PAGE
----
Which is exactly why my personal preference is to find the rod/action that makes it feel as natural as possible. Take sweetandsalt's Rail Road Ranch analogy and scale it down to 4 back from the bank hiding on Falling Springs Branch at the Quarry Rd access during a Trico spinner fall, I don't want a tight fast action rod because it doesn't feel organic and natural to me I want the rod flexing into the mid section where it meets enough reserve power to turn the 18" brown away from the cress and elodea, why because its my personal preference. Now put me on a jetty with a blitz of bass and blues frothing a good 60 to 70' out with some NE wind and a 2/0 Deceiver, what feels natural is a fast tight rod because I want that punch along with the line speed to cut the wind and put a big wind resistant fly out there. Personal preference has to play a role at some point in time otherwise fly rod makers/builders would have only one taper available. Glass rods would not becoming back into popularity at the rate they are and cane rods would be long gone. Does a carpenter who works with old fashioned hand tools have any less skill than one who works with the "best" new tools? What makes them different? Personal preference.


As far as what makes one rod outperform another is all in the materials used, the stress curves of the taper, and the ability of the user.
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Old 03-12-2013, 04:52 PM
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Default Re: So what is it that makes one rod better than the next?

I like a rod that casts great,looks good and is made to last.
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Old 03-12-2013, 05:08 PM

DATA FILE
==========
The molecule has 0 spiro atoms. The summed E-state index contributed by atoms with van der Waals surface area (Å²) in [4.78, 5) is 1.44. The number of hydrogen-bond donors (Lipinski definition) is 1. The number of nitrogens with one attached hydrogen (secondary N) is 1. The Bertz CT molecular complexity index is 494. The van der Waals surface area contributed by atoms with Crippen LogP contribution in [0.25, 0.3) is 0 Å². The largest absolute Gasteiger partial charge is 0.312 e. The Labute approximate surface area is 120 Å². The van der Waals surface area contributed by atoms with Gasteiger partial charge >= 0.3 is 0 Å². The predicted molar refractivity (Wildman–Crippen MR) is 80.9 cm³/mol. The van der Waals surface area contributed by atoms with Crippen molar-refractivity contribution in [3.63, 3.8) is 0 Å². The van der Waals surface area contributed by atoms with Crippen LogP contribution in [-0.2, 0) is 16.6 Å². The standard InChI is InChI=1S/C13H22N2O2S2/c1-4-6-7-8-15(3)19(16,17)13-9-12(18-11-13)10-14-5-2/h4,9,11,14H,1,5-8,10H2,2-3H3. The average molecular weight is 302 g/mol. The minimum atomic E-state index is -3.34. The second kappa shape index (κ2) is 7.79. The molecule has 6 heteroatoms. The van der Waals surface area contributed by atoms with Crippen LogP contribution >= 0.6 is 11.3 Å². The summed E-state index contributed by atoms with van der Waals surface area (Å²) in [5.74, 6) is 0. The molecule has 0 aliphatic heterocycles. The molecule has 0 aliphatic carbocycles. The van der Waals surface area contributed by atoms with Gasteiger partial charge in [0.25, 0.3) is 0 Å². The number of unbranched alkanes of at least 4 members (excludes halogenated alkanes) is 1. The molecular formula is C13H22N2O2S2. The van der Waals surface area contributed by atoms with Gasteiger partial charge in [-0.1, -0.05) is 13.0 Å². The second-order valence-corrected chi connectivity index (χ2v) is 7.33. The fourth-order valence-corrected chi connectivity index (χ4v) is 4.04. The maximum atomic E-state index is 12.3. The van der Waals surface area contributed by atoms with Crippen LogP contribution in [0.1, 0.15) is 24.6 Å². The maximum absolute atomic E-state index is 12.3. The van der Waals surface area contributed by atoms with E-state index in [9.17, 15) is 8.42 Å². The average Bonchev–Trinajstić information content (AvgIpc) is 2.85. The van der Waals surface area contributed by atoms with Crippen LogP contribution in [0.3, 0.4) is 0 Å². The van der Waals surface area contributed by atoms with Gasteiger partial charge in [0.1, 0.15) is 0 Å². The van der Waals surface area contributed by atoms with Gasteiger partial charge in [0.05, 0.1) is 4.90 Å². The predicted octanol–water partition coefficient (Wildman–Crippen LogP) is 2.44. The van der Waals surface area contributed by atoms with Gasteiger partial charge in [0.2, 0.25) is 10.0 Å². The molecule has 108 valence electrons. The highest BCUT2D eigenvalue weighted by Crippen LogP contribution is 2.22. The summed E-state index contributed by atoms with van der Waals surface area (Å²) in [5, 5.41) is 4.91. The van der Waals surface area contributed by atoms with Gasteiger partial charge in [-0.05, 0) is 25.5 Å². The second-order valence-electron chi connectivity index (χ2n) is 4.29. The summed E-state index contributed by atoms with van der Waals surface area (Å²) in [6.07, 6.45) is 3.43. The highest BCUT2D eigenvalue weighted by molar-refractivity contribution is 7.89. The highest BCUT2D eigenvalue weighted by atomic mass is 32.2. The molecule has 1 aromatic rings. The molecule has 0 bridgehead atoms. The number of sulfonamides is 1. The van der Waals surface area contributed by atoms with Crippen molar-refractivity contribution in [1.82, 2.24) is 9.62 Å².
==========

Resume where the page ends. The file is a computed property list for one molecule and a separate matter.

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Default Re: So what is it that makes one rod better than the next?

Quote:
Originally Posted by sweetandsalt View Post

I sincerely believe that, difficult to define though they may be, there are objective criteria that define rod performance. Not rod "preference" but "performance”. To employ an automotive analogy; a BMW M3 is low to the ground, has super low profile tires and a stiff, stiff suspension and a stiff clutch with close together, short-throw gear ratios. It is prone to jar over every road surface irregularity and communicate them through the steering wheel and the seat of your pants. It has little room for fly rods and growls a lot. It inhales high octane fuel and is very expensive and very costly to maintain and repair. Hit a pot hole and I don't know what one of those modular rims will set you back. But it is among the fastest, flattest cornering, perfectly 50/50 weight balanced, highest performing street rides this side of super cars. The right car for you? Not for me either though I certainly admire it. To extract even a reasonable percentage of its performance you need to have some serious track training. I "drove" one on the Nürburgring on a computerized simulator while in Berlin and had to go back to my hotel and take a nap afterwards it was so intense...the computer guy shut me down as I slid off the Nordschleife towards a retaining wall at 155 MPH. This is why a lot more Accords and Camrys are on the road instead of M3's.
Your description is exactly why I own and drive a M3. I did the BMW ring taxi thing at Nurburgring a few years ago & that was quite the thrill...yet I will take my progressive actioned bamboo rods over my Z Axis any day! I think the anglers casting stroke and skill has to match (be in synergy with) the rod action / feel to extract the most enjoyment and benefits